How to do Competitive Analysis?
How to do competitive analysis?
A competitive analysis allows your brand to better understand how your competitors position themselves on the SERP. You can gain greater insight into your own optimization process if you see what works and what doesn’t work for others in your industry. A quality competitive analysis, therefore, will want to look at a variety of factors. Here is how to do a competitive analysis.
- Identify top competitors
- Examine your domain's ranking compared to competitors
- Look at competitor's market share and position
- Look at your competitor's reviews
- Examine their social media performance
Identify your top competitors. Before you begin with a competitive analysis, you need to first quantify exactly who your chief competitors will be. This requires looking at a variety of spaces. For example, you might have certain competitors who are your main competition in brick and mortar stores, but your online competitors might differ. Similarly, your competition might differ from one geographic location to the next. Look at all of these different types of competitors and determine the ones that compete most closely with your organization. Examine the market share for your niche. This will be highly personalized for your business. Create a list of your most important competitors.
Examine your domain’s ranking compared to your top competitors. Next, you want to take the domains of these main competitors and compare them to your own. Run a competitive analysis that will let you see the keywords that these domains rank for, and how those rankings compare to your own. Look to uncover any keywords that your competitor ranks for that you do not. Check the query volume for these keywords and use this to begin creating a list of words that you want to target.
This is simple to do on the BrightEdge platform. By plugging both URLs into the Data Cube, you can get an analysis of how your site compares overall to the other domain. You can compare the performance of different types of content as well as the keywords where one site ranks but the other does not.
Look at your competitors’ market share and market position. You also want to examine the market share of your competitors. See how much of the digital conversation they control. This will not only help you see areas where you need to focus, but you will also clearly be able to track your progress as you begin optimizing to overtake particular competitors.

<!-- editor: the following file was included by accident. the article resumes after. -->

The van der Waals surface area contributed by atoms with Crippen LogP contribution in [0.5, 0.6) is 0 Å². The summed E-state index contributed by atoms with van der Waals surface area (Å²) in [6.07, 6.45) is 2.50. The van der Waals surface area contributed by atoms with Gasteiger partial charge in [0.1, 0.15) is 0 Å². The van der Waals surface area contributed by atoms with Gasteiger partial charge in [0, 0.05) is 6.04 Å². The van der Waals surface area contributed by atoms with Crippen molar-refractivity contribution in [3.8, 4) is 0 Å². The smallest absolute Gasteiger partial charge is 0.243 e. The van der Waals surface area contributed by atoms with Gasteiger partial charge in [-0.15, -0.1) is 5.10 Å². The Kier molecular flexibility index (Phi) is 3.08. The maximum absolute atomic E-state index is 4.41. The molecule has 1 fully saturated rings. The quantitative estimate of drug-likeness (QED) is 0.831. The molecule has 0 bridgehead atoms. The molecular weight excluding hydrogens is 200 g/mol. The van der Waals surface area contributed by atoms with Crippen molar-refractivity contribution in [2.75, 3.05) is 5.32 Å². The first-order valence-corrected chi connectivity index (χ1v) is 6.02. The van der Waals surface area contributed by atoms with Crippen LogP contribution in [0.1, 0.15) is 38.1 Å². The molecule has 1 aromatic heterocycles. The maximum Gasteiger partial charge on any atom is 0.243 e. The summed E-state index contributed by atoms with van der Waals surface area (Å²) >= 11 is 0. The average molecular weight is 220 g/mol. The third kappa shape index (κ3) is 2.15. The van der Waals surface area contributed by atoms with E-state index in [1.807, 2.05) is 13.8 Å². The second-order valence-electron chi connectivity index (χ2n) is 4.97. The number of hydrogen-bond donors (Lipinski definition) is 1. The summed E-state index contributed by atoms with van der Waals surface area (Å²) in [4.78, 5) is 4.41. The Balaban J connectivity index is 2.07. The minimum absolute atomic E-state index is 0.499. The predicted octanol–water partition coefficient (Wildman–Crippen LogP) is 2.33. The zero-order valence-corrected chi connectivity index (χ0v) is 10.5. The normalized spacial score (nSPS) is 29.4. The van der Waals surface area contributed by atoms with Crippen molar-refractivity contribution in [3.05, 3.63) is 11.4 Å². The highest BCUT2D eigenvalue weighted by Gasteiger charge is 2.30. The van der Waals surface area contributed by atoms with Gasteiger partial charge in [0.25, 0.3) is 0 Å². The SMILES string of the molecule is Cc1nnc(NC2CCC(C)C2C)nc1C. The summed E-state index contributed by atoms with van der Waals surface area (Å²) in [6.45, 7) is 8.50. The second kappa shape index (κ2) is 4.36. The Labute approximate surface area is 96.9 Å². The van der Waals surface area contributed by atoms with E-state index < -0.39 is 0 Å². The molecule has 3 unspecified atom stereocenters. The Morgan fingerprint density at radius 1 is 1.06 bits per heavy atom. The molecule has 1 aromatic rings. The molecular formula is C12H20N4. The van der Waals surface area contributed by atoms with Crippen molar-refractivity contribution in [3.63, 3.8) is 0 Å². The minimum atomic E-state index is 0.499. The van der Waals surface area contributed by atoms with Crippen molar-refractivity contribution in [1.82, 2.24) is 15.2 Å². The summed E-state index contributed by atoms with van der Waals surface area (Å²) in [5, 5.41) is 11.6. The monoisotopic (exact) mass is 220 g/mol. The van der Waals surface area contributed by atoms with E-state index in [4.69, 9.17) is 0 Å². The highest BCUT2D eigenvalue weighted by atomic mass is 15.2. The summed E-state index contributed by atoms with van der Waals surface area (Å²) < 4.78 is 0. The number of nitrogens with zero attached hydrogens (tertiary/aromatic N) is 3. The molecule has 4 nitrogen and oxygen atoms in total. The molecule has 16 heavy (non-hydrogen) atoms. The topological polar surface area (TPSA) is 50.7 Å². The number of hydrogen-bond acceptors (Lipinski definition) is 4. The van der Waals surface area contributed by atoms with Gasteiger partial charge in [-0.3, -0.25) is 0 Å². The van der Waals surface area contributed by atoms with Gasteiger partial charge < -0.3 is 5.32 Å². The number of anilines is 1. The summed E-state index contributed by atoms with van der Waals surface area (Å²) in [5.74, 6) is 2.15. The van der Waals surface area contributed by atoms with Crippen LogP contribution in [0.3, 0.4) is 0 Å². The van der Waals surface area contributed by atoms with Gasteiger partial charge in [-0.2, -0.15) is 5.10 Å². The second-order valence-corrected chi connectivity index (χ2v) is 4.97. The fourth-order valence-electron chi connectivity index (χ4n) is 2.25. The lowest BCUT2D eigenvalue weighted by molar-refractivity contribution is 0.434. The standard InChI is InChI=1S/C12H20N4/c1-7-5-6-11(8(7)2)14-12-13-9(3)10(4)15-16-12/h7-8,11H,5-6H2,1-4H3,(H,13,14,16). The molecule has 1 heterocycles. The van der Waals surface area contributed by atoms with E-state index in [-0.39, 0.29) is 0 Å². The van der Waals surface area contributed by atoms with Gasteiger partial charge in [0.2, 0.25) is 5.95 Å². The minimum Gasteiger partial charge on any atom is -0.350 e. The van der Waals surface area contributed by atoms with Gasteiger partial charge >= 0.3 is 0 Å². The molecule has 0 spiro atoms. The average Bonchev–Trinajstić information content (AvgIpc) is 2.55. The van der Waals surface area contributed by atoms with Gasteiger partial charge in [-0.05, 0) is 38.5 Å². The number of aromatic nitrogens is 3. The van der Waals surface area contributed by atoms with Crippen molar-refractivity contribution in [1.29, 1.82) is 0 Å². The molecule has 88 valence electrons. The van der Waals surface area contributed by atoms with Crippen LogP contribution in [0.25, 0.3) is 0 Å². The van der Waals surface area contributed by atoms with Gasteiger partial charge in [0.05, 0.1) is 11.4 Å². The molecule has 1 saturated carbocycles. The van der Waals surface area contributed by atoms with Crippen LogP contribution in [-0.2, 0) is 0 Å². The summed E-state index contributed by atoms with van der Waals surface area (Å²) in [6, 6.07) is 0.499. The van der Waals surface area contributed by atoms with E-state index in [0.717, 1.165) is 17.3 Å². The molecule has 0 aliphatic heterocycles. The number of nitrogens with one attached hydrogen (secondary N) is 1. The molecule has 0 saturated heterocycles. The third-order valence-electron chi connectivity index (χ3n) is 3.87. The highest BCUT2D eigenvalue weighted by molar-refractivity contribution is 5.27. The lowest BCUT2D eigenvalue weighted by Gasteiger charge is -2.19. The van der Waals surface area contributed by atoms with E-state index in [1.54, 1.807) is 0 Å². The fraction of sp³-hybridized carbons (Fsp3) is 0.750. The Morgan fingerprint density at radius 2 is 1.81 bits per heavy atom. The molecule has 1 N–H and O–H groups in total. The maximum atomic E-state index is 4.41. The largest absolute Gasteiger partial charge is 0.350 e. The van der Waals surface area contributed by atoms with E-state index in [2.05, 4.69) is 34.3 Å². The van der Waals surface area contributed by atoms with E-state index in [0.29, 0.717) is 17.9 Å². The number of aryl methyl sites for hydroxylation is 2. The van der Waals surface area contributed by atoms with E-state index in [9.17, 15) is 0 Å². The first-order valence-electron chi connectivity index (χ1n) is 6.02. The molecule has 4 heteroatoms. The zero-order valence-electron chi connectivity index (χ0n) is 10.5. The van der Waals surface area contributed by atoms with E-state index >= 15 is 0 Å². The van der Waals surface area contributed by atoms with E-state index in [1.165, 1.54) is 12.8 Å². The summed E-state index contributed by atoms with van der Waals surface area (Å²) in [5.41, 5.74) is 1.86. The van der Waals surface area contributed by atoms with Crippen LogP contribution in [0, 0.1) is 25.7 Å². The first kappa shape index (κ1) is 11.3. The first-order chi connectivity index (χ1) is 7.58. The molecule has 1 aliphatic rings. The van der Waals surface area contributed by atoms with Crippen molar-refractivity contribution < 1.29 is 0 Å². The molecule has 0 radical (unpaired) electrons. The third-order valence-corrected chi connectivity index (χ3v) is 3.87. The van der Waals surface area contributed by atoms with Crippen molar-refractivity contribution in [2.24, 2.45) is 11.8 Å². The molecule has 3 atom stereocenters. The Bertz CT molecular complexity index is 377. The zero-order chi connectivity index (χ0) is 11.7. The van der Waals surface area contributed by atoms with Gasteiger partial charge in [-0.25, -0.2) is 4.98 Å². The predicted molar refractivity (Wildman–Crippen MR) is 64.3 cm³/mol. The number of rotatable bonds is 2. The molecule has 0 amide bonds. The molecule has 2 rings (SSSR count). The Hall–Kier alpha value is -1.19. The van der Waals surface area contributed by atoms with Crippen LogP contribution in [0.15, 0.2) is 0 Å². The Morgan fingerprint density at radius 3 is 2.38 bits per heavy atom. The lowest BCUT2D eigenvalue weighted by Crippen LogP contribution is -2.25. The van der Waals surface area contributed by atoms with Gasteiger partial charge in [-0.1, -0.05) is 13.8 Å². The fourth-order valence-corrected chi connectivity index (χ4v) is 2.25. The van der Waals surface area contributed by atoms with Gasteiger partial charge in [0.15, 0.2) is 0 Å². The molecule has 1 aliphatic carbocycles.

Examine also how your competition positions themselves within the market. For example, see if they promote themselves as a more affordable or more user-friendly option. You also want to examine how their site is set up, including details such as the quality of the pictures they offer, how their visuals help buyers, and how they handle details such as customer service and shipping. If they outperform you, then these areas will give you a good place to start considering improvements.
Look at your competitors’ reviews. As a part of your competitor analysis, you also want to consider carefully how customers themselves regard the competition. Look at the reviews they have received on different sites within your industry. See what actual customers did like and did not like about this particular competitor. This will provide you with greater insight regarding the preferences and interests of the customers.
You can then use this information to guide your own marketing campaigns.
Examine their social media performance. Finally, in the current digital environment and the importance placed on social media, a competitor analysis should also include looking carefully at the social media profiles of your main competitors. Look at the content they post and how people respond to it. You can use this information to then improve your own social media performance, as you see what customers will engage with and what topics spark their interest.
Building a strong digital presence requires organizations to also closely examine what their competitors do online. By running a competitive analysis, you can gain insight into what customers want to see, but also where your own marketing strategy needs to improve.